Sunday Classic / Isonychia Nymph Patterns – 4 Proven Imitations

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Isonychia Nymph. Photo By Louis Cahill

The Isonychia Nymph is a pattern that should be carried in the fly box of every traveling fly angler.

Although these aquatic mayflies do not inhabit all streams in great density, where they are found in abundance, they are shown great favoritism by foraging trout who will often key in on them exclusively. The Isonychia usually hatches during the summer months, with some locations in the United States and abroad, returning a second time during the fall season.

These beautiful mayfly nymphs are olympic class swimmers, and fly tiers should try to tie their Isonychia fly imitations with materials that breath and move naturally in the water to mimic this trait. Furthermore, twitching and swinging Isonychia nymph patterns during the drift, is highly suggested to help attract attention and trigger strikes by trout. The light colored stripe, that runs down the back of most Ishonychia nymphs, is the most recognizable feature that tips fly anglers off to the correct classification of these nymphs. That being said, not all species carry the white stripe in such flamboyancy, so it’s best to sample your local streams and rivers when tying your own imitations.

Below are 4 Isonychia nymph patterns that I’ve used in the past with great results. Most Isonychia nymphs measure in the size 10-12 hook range, but most fly fisherman agree it’s always a good idea to stock a couple different sizes in your Isonychia fly patterns to help insure you’ll be able to accurately match the bugs on the waters that you may find while fly fishing.

Articulated Hares Ear Nymph


If I showed this articulated hares ear nymph to a handful of random fly anglers, most wouldn’t easily pick it out as a viable Isonychia nymph imitation. The fact is, it’s similar Isonychia profile, color palate, and its articulated body makes this pattern a very good pick for waters that have good concentrations of Isonychia nymphs. This specific fly doesn’t have the popular light colored strip on the back of the fly, but you can easily add this in during the tie. The best thing about this pattern is it works very well for imitating a wide range of aquatic insects, not just the Isonychia nymph. If you’re a serious nymph fisherman and you don’t already have this pattern in your fly box, go out and purchase some or tie some up of your own. It’s been a consistent producer for me the last five or so years.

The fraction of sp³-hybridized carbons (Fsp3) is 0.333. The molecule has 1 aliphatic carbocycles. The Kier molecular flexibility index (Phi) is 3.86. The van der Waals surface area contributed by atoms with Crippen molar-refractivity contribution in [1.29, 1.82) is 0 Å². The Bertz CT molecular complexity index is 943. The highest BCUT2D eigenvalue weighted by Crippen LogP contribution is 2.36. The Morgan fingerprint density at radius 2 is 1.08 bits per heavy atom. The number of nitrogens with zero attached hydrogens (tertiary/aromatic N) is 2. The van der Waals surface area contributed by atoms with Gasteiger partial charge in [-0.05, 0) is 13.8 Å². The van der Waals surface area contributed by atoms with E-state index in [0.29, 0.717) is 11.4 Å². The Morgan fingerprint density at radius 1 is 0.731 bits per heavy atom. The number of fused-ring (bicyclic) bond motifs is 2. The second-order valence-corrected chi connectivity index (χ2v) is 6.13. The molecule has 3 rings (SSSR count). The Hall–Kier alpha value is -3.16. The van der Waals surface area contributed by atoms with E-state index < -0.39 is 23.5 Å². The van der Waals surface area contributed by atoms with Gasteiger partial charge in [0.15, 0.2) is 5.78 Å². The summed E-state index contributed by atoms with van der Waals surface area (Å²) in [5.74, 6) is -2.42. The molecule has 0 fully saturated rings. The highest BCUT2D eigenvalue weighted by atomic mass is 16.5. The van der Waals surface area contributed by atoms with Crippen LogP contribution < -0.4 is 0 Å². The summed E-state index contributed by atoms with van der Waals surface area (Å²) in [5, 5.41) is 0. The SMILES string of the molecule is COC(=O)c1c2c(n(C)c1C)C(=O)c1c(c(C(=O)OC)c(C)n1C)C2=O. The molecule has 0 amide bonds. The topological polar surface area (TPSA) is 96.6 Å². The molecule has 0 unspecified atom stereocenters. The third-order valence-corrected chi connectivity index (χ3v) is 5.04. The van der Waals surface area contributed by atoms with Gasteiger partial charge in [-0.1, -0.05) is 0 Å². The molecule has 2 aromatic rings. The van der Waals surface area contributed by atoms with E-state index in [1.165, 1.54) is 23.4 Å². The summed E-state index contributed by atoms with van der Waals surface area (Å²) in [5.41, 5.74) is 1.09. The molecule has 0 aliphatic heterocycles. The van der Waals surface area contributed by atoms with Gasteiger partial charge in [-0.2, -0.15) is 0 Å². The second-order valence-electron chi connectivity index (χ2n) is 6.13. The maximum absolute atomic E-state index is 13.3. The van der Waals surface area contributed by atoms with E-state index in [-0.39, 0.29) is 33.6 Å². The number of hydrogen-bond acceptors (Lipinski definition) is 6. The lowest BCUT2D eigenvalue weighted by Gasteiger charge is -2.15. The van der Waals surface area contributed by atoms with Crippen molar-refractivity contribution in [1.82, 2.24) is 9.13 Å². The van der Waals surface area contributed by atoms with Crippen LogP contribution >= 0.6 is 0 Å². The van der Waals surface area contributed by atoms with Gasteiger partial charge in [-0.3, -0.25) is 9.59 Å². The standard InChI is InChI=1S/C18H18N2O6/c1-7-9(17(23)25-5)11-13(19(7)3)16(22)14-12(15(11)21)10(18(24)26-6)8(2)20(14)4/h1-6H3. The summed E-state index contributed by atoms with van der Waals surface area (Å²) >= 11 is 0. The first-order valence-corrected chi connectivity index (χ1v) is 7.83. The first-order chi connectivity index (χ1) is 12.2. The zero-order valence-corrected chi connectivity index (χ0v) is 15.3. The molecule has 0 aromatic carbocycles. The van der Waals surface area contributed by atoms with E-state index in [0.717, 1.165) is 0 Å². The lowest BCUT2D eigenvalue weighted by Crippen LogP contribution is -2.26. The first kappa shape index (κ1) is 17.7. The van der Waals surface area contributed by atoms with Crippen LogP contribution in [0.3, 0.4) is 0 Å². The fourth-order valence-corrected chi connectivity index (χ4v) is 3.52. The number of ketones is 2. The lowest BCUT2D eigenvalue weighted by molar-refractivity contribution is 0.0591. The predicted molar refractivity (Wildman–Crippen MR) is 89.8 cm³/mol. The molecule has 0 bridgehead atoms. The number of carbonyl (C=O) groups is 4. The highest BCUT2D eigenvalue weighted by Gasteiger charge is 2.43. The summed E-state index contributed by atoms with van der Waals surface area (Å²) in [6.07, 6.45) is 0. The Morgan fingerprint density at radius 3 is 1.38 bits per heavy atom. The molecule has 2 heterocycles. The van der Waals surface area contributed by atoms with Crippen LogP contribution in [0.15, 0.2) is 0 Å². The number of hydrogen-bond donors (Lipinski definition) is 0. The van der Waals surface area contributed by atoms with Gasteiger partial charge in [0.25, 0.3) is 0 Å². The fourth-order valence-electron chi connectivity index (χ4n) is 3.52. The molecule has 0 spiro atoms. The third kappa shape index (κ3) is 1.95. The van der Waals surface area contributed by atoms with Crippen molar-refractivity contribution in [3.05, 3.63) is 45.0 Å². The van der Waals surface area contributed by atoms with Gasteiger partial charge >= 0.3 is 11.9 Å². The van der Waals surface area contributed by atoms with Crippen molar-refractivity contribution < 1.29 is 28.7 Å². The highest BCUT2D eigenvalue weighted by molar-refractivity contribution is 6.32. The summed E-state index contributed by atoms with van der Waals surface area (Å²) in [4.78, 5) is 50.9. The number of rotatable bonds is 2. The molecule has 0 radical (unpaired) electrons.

Swimming ISO Nymph – Dan Caruso


The Swimming ISO Nymph by Dan Caruso, is another Isonychia nymph pattern that has treated me very well over the years. It carries all of the key body features that Isonychia naturals have, while maintaining a nice overall slender profile. Best of all, it’s a very durable nymph pattern that will hold up well to many trout. I also like that Caruso’s pattern is tied in a brown color palate, which contrasts well with the stripe on the back. Many Isonychia patterns you find in the fly bins at fly shops have a more grayish color. In some waters this is accurate, but on other streams, Caruso’s version will prove to be a much more accurate in color.

Slate Drake Nymph – Don Bastian


The Slate Drake Nymph, tied and photographed above by Don Bastian, is a wonderful Isonychia nymph pattern. I’ve fished it in the Northeast on multiple occasions, with great success as both a dropper off the back of an adult Isonychia dry fly and dredged through fast to moderate water on nymph a rig. If the trout are keyed into Isonychia’s, this pattern is almost always going to be a sure winner. It’s super realistic, yet it still has very good movement when wet.

Vinnie’s Isonychia Nymph – Vincent Caffarra


Vinnie’s Isonychia Nymph – Photo Courtesy of

Vinnie’s Isonychia nymph is an older pattern but it’s a staple for many fly anglers who fish trout waters where Isonychia are prevalent. The main reason I added it to the list today is because it’s a very simple tie. Many fly tiers out there are novice and this pattern will not create headaches at the fly tying vise. This impressionistic nymph pattern will often be good enough to represent the Isonychia and it will prove well as a good all around searching nymph.

That wraps up four of my favorite Isonychia nymph patterns that I’ve personally fished with success on trout water where this aquatic mayfly nymph is found. Drop us a comment with some of your favorite Isonychia nymphs. We’d love to hear your thoughts.

Keep it Reel,

Come fish with us in the Bahamas!

Kent Klewein
Gink & Gasoline
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